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How to retain and attract older employees

Older employee and younger colleague having a discussion in the office

Tens of thousands of employees over the age of 50 have left the workforce since the start of the pandemic. With UK firms facing a shortage of workers, what can employers do keep their older employees happy -- and perhaps attract others to fill vacancies?

Studies show that diversity -- in gender, age, race and background -- among a workforce makes for a stronger team and better performance. An exodus of older employees risks leaving an imbalance -- not to mention the loss of many years of valuable experience -- so it makes good business sense to tackle the issue head-on.

New figures from the Office for National Statistics (ONS) reveal that the number of people aged 50 to 70 years moving from paid work to economic inactivity between the second and third quarters of 2021 was 87,000 higher than in the same period in 2019. This shift was driven by full-time workers, particularly men and those in professional occupations.

What's more, the study found that less than a fifth (18%) of those aged 50 to 70 who had left work or lost their job since the start of the pandemic have since returned to work.

Among older employees who had not returned to work, the majority (77%) of those aged 50 to 59 years said they left their previous job sooner than expected, compared with 57% of those aged 60 years and over.

Almost twice as many of those in their 50s would consider returning to work than those in their 60s, with social company being the most important motive, closely followed by money.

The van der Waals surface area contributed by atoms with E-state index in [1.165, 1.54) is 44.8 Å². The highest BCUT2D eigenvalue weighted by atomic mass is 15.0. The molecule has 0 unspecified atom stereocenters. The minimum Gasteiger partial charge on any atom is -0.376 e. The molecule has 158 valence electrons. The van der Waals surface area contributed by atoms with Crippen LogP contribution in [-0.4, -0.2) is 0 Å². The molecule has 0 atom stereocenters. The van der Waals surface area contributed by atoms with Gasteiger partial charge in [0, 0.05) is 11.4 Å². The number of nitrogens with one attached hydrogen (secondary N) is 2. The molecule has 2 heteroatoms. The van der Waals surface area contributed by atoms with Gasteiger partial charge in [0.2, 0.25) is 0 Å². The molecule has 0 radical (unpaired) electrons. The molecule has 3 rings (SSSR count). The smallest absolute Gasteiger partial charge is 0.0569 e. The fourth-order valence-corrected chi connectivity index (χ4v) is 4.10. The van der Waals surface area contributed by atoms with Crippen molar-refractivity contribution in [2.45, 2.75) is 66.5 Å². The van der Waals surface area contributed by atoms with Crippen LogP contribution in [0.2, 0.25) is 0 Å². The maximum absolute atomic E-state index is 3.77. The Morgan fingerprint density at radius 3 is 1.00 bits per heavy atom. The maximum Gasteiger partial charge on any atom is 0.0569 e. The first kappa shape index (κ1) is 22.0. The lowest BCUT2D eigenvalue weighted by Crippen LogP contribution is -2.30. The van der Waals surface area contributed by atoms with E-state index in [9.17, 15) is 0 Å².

Employers looking to hire mature workers should consider offering a shorter working day and flexible hours, the findings suggest.

Part-time work is preferred by 69% of those aged 50 to 70 who would consider returning to work or are currently looking for paid work, and another 21% said they would consider returning either part-time or full-time. Just 9% said they would like to return full-time.

When asked about the most important aspect of choosing a new job, flexible working hours was the most frequently reported (36%), followed by working from home (18%) and something that fits around caring responsibilities (16%).

It's also worth remembering that training and development is beneficial for all employees, not just those at the start of their career. Recent research by PwC found that younger people are twice as likely as older people to get opportunities to improve their skills, and 22% of employees have been passed over for career advancement or training because of their age.

Speaking to People Management, Stuart Lewis, founder of Rest Less, a digital community for people in their 50s, 60s and beyond, said that workers over the age of 50 were "one of the most diverse cohorts of society", given that differences in health and wealth tend to increase over time, which could lead to "hugely different outlooks on working into midlife and later life".

"I think one thing that is universally clear is that more support and flexibility would encourage more people to either not leave the workforce or to come back into the workforce," Lewis added.

Posted by Fidelius on April 4th 2022

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